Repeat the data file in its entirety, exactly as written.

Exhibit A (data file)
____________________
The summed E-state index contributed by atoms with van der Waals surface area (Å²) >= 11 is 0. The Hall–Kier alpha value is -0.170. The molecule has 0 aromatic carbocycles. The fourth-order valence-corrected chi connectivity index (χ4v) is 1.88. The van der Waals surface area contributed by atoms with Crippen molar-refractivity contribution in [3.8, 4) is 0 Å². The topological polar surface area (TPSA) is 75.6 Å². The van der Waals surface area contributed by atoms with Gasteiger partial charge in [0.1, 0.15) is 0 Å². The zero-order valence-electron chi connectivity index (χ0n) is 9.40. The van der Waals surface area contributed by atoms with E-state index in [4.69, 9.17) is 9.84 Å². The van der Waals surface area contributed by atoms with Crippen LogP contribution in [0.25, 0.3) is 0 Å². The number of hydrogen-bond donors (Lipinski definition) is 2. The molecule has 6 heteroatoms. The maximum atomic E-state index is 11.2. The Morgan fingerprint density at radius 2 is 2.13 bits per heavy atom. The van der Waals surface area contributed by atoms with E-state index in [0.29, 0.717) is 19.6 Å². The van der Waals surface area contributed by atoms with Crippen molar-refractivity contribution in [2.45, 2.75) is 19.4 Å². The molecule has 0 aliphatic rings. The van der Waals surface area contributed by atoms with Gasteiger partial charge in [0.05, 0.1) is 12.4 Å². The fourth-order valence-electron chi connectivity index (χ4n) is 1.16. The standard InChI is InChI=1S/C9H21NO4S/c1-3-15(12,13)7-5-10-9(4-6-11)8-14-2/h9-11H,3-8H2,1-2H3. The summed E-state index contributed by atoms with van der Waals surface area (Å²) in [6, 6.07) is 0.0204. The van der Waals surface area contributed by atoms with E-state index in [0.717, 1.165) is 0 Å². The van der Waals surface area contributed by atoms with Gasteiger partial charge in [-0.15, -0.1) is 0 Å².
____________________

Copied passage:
The summed E-state index contributed by atoms with van der Waals surface area (Å²) >= 11 is 0. The Hall–Kier alpha value is -0.170. The molecule has 0 aromatic carbocycles. The fourth-order valence-corrected chi connectivity index (χ4v) is 1.88. The van der Waals surface area contributed by atoms with Crippen molar-refractivity contribution in [3.8, 4) is 0 Å². The topological polar surface area (TPSA) is 75.6 Å². The van der Waals surface area contributed by atoms with Gasteiger partial charge in [0.1, 0.15) is 0 Å². The zero-order valence-electron chi connectivity index (χ0n) is 9.40. The van der Waals surface area contributed by atoms with E-state index in [4.69, 9.17) is 9.84 Å². The van der Waals surface area contributed by atoms with Crippen LogP contribution in [0.25, 0.3) is 0 Å². The number of hydrogen-bond donors (Lipinski definition) is 2. The molecule has 6 heteroatoms. The maximum atomic E-state index is 11.2. The Morgan fingerprint density at radius 2 is 2.13 bits per heavy atom. The van der Waals surface area contributed by atoms with E-state index in [0.29, 0.717) is 19.6 Å². The van der Waals surface area contributed by atoms with Crippen molar-refractivity contribution in [2.45, 2.75) is 19.4 Å². The molecule has 0 aliphatic rings. The van der Waals surface area contributed by atoms with Gasteiger partial charge in [0.05, 0.1) is 12.4 Å². The fourth-order valence-electron chi connectivity index (χ4n) is 1.16. The standard InChI is InChI=1S/C9H21NO4S/c1-3-15(12,13)7-5-10-9(4-6-11)8-14-2/h9-11H,3-8H2,1-2H3. The summed E-state index contributed by atoms with van der Waals surface area (Å²) in [6, 6.07) is 0.0204. The van der Waals surface area contributed by atoms with E-state index in [0.717, 1.165) is 0 Å². The van der Waals surface area contributed by atoms with Gasteiger partial charge in [-0.15, -0.1) is 0 Å².